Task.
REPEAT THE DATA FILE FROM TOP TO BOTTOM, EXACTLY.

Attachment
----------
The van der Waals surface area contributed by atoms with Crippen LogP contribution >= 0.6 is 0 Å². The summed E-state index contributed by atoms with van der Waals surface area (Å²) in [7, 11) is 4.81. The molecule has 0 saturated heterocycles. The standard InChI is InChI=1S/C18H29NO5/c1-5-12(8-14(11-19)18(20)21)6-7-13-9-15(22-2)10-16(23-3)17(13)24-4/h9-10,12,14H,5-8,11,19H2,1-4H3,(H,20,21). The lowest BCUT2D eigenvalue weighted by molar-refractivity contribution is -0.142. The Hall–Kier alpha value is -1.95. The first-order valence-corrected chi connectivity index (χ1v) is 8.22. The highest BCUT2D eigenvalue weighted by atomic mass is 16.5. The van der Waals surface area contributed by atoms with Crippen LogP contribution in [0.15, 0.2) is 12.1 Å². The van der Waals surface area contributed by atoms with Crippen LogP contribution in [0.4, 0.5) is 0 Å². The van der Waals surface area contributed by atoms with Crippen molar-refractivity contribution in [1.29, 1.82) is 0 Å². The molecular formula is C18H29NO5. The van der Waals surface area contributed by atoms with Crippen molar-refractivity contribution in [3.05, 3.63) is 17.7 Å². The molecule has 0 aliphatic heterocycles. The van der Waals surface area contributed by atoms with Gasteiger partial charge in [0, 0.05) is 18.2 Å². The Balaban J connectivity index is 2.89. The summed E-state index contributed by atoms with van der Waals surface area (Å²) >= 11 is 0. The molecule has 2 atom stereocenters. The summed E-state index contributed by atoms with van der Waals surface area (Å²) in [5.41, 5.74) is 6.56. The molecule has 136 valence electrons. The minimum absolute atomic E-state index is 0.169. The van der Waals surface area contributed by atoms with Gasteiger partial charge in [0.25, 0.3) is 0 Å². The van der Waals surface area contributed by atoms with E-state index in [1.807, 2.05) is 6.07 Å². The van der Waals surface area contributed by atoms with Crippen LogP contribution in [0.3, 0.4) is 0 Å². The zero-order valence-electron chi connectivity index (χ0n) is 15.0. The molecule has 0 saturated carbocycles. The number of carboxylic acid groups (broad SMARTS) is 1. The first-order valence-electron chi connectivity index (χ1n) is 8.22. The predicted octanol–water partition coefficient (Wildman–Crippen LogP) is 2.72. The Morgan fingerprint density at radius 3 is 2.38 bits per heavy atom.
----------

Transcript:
The van der Waals surface area contributed by atoms with Crippen LogP contribution >= 0.6 is 0 Å². The summed E-state index contributed by atoms with van der Waals surface area (Å²) in [7, 11) is 4.81. The molecule has 0 saturated heterocycles. The standard InChI is InChI=1S/C18H29NO5/c1-5-12(8-14(11-19)18(20)21)6-7-13-9-15(22-2)10-16(23-3)17(13)24-4/h9-10,12,14H,5-8,11,19H2,1-4H3,(H,20,21). The lowest BCUT2D eigenvalue weighted by molar-refractivity contribution is -0.142. The Hall–Kier alpha value is -1.95. The first-order valence-corrected chi connectivity index (χ1v) is 8.22. The highest BCUT2D eigenvalue weighted by atomic mass is 16.5. The van der Waals surface area contributed by atoms with Crippen LogP contribution in [0.15, 0.2) is 12.1 Å². The van der Waals surface area contributed by atoms with Crippen LogP contribution in [0.4, 0.5) is 0 Å². The van der Waals surface area contributed by atoms with Crippen molar-refractivity contribution in [1.29, 1.82) is 0 Å². The molecular formula is C18H29NO5. The van der Waals surface area contributed by atoms with Crippen molar-refractivity contribution in [3.05, 3.63) is 17.7 Å². The molecule has 0 aliphatic heterocycles. The van der Waals surface area contributed by atoms with Gasteiger partial charge in [0, 0.05) is 18.2 Å². The Balaban J connectivity index is 2.89. The summed E-state index contributed by atoms with van der Waals surface area (Å²) >= 11 is 0. The molecule has 2 atom stereocenters. The summed E-state index contributed by atoms with van der Waals surface area (Å²) in [5.41, 5.74) is 6.56. The molecule has 136 valence electrons. The minimum absolute atomic E-state index is 0.169. The van der Waals surface area contributed by atoms with Gasteiger partial charge in [0.25, 0.3) is 0 Å². The van der Waals surface area contributed by atoms with E-state index in [1.807, 2.05) is 6.07 Å². The van der Waals surface area contributed by atoms with Crippen LogP contribution in [0.3, 0.4) is 0 Å². The zero-order valence-electron chi connectivity index (χ0n) is 15.0. The molecule has 0 saturated carbocycles. The number of carboxylic acid groups (broad SMARTS) is 1. The first-order valence-electron chi connectivity index (χ1n) is 8.22. The predicted octanol–water partition coefficient (Wildman–Crippen LogP) is 2.72. The Morgan fingerprint density at radius 3 is 2.38 bits per heavy atom.